How to stop overthinking, according to experts
We are always thinking about something, be it doing a task at work, planning what to have for dinner or remembering to set an alarm – we have lots of thoughts everyday.
But there may be times when a thought gets stuck like a record, and we find ourselves overthinking things, particularly in these uncertain times during a pandemic.
Making a habit of overthinking has been known to have very real impacts on our mental well being, leaving us often dwelling on negative aspects in our lives.
But is the act of overthinking itself a mental illness?
Is overthinking a mental illness?
Overthinking is not a mental illness, but it can be a symptom of another underlying mental health issue.
Dannielle Haig, Principal Psychologist from DH Consulting, told Metro.co.uk that ‘overthinking and excessive worrying can certainly be a debilitating problem however, it’s not a disorder but a symptom of various disorders such as Anxiety, Depression, and Post-Traumatic Stress Disorder (PTSD).’
Overthinking tends to happen if you are worried about something in particular – the mind will overact and spend excessive amounts of energy on looking for solutions to problems, real or imagined, which can often prove to be exhausting.
We are all guilty of overthinking from time to time, but if it is becoming excessive then it’s important to start taking control of your thoughts.
Lyni Sargent, Trainee Art Psychotherapist from Starleng Arts, also believes that those with a diagnosis of mental ill-health may find they overthink as a symptom of the illness, but also points out that many people overthink without an illness.
She told Metro.co.uk: ‘It is important to not assume that we have an illness because of one symptom, however medical attention must be sought if we find that we can’t cope and we experience more symptoms of a mental illness.’
How to stop overthinking: what the experts say
There are many ways that you can address your habit of overthinking, ways that aim to calm your mind and help you think more clearly.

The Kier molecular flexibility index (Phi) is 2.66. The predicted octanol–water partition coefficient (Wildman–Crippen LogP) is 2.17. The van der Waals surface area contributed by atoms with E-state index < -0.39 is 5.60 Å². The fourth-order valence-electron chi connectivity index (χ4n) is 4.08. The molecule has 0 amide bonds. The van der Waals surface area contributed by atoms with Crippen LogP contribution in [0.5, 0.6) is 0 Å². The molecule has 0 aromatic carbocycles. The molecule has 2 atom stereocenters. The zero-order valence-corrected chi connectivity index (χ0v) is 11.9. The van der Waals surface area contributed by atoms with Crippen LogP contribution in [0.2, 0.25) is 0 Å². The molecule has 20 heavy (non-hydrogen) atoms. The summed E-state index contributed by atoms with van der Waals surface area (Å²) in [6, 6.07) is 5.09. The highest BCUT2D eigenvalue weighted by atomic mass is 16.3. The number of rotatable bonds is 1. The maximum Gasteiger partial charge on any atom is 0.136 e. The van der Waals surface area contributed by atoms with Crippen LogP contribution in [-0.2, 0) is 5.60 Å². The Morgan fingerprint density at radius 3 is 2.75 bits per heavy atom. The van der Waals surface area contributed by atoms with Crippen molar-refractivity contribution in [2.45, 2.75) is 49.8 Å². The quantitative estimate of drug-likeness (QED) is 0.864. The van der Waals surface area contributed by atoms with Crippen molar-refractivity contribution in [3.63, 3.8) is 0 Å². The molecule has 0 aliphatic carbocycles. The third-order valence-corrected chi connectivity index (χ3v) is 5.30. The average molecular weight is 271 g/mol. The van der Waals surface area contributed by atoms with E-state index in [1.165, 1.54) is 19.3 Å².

Danielle Haig shared that the most important thing to do first is to be self-aware: ‘You must catch yourself overthinking to stop yourself.
‘A great way to do this is to say out loud, “Stop!” it really helps to verbalise this to break this loop of worried thoughts.’
A lot of people who overthink often distract themselves with unhealthy habits like drinking or binge eating – Haig recommends other forms of healthy distraction such as reading, exercising, mediation, dancing or listening to music.
Ryan Hodgson, health and lifestyle coach, echoes this approach of addressing aspects of your lifestyle, and recommends the following:
- Ensure you’re getting enough sleep
- Be active at least 30 minutes a day
- Eat a nutrient dense diet
- Drink plenty of water
- Get out in the fresh air and in touch with nature
- Try and do things you know bring you happiness
- Take a look at the stresses in your life, are there perhaps triggers to your suffering?
Irene Moore, founder of wellness brand Light Garden Shop recommends the use of a journal as a tool to write down your thoughts and worries or to simply scribble in for pleasure.
Allocating time for thinking is also beneficial, says Moore: ‘Start small by allocating daily ‘thinking time’ either first thing or just before you go to sleep so that you can wrap your head round everything that is coming up for you and ways you may be able to prioritise what to focus on first.’
If you find that self help measures aren’t helping, then it is important to reach out to someone close or a healthcare professional .
Seeking help and support for our mental health is incredibly important – If you find yourself, or someone you know in a mental health crisis then please do not feel ashamed or embarrassed to call your local doctor, Samaritans on 116 123, or text ‘SHOUT’ to 85258.
Metro.co.uk MHAW Takeover
This year, to mark Mental Health Awareness Week, Metro.co.uk has invited eight well-known mental health advocates to take over our site.
With a brilliant team that includes Alex Beresford, Russell Kane, Frankie Bridge, Anton Ferdinand, Sam Thompson, Scarlett Moffatt, Katie Piper and Joe Tracini, each of our guest editors have worked closely with us to share their own stories, and also educate, support and engage with our readers.
If you need help or advice for any mental health matter, here are just some of the organisations that were vital in helping us put together our MHAW Takeover:
- Mental Health Foundation
- Rethink Mental Illness
To contact any of the charities mentioned in the Metro.co.uk MHAW Takeover click here
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